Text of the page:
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Wood River BBQ Team

Fire Management

Maybe this will help Lang newbie’s, like me, with their fire management or give them some ideas to help develop their own technique. A couple of days ago I cooked St Louis ribs. Everyone liked them but I felt they were too smokey tasting. Part of the problem is I don’t know what competition ribs are supposed to taste like – it’s not the “fall off the bone” that restaurants serve or that my wife likes. The smoke was my own fault – as the fire burned down, I kept adding hardwood, even past the 145 degree meat threshold where I think the meat will not absorb any more smoke and my Lang 36 patio temperature was all over the place. I couldn’t hold 250 degrees.

Fire management is not rocket science even though I made it harder than it is and the web is full of management suggestions, some of which don’t even make any sense. Here’s what is working now for me on my Lang 36 patio. Yesterday, while cooking a ham, I took a simple approach and thought about what I was doing and I nailed it. I started out with a flat bed of lump charcoal and laid 4 logs on top – 2 bottom logs were front to back and the 2 on the top of them were side to side (like a log cabin) – and I started the burn with a propane burner. To establish a bed of hot coals, instead of using expensive hardwood ($12 a bundle), I used camp fire wood ($5 a bundle).  I cut each piece of the bundle in half and then split each piece in half again ending up with coke can diameter and about 8” long pieces. The Lang 36 chimney damper was open as were both pin wheels plus the fire box door and the cook lid – just like Ben Lang demonstrates in his video.

Once the bed of coals was established, I added 2 more camp fire logs (I got a little smoke but it quickly dissipated) and started the cook. The temperature was holding at 245 with the chimney damper fully open, the back pin wheel closed and the front pin wheel about ¾ open. When the bed of coals burned down and the temperature started to dip, I added 2 to 4 pieces of camp fire wood plus lump charcoal. I preheated the logs on the top of the fire box. If the temperature got away from me I merely opened the cook lid for a few seconds and closed the pin wheel to ½. I only had to do that one time. Once the temperature stabilized at 245 degrees I opened the pin wheel back to ¾. At about 50 degrees internal meat temperature, I added smoke – 3 pieces of pecan and chunks of cherry. Now I can “dial in” the amount of hardwood smoke flavor I want to taste in each piece of meat I cook by added or subtracting hardwood. When the hardwood burned down, I went back to camp fire wood and lump charcoal and just kept repeating the process through the 4 hour cook.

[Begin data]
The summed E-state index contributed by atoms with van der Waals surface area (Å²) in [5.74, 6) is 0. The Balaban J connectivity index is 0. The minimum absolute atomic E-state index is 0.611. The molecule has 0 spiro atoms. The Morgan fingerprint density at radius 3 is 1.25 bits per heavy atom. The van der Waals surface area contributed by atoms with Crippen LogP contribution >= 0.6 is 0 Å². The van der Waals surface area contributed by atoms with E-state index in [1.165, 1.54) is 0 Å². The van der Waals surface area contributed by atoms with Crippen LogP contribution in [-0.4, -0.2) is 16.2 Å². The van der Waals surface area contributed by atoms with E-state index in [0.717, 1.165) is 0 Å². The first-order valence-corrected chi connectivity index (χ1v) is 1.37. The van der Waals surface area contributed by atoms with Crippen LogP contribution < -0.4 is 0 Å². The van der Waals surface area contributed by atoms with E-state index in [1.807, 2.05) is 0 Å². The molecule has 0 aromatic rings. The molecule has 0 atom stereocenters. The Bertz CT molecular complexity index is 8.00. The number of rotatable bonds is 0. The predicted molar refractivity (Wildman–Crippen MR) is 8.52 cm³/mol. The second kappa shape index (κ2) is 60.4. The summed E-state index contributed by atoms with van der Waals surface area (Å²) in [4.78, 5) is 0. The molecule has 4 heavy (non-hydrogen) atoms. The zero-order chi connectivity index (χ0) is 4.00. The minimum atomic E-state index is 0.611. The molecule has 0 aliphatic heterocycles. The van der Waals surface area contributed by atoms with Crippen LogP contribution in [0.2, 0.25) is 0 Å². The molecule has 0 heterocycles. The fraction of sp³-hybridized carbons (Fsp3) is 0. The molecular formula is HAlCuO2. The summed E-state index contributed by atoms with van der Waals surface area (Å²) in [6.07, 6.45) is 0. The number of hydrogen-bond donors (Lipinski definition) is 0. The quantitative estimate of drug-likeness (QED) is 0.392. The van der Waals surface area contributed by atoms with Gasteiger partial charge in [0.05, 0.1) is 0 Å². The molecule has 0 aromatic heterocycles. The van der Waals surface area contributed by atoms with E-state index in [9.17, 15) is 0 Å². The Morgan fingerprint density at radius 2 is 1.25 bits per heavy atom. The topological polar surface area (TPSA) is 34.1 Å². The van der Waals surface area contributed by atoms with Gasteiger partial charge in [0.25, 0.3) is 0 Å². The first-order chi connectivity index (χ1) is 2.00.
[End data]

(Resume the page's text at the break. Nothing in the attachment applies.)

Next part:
I think the trick, at least for me, is when cooking “low & slow” is to add fuel “in small batches” instead of what I used to do, which was to pile it on. I could have controlled yesterday’s fire for 20 hours if I had wanted to. Any suggestions from pitmaster’s , who have more experience than me, to improve what I’m doing will be appreciated.
rastephens

fire management

i am no proffessional by any means but the strong smoky taste  imo
comes from dirty or choked fire. we always use oak/ pecan for
the whole cook but using the same idea of smaller more frequent
sticks to keep ignition of each stick fast limiting the white or chalky smoke and keeping the good ole gc smoke pumping.
Ohiophil

This is my first stick burner I have started 2 fires in my Lang 48 patio, I picked up used, I have been smoking on a big green egg for 3 years, what I see is my coals are falling through the fire tray I need a tighter metel I to like using lump coal with my wood I will do some chickens this week end looks like last chance for weather in the 40's here is Ohio.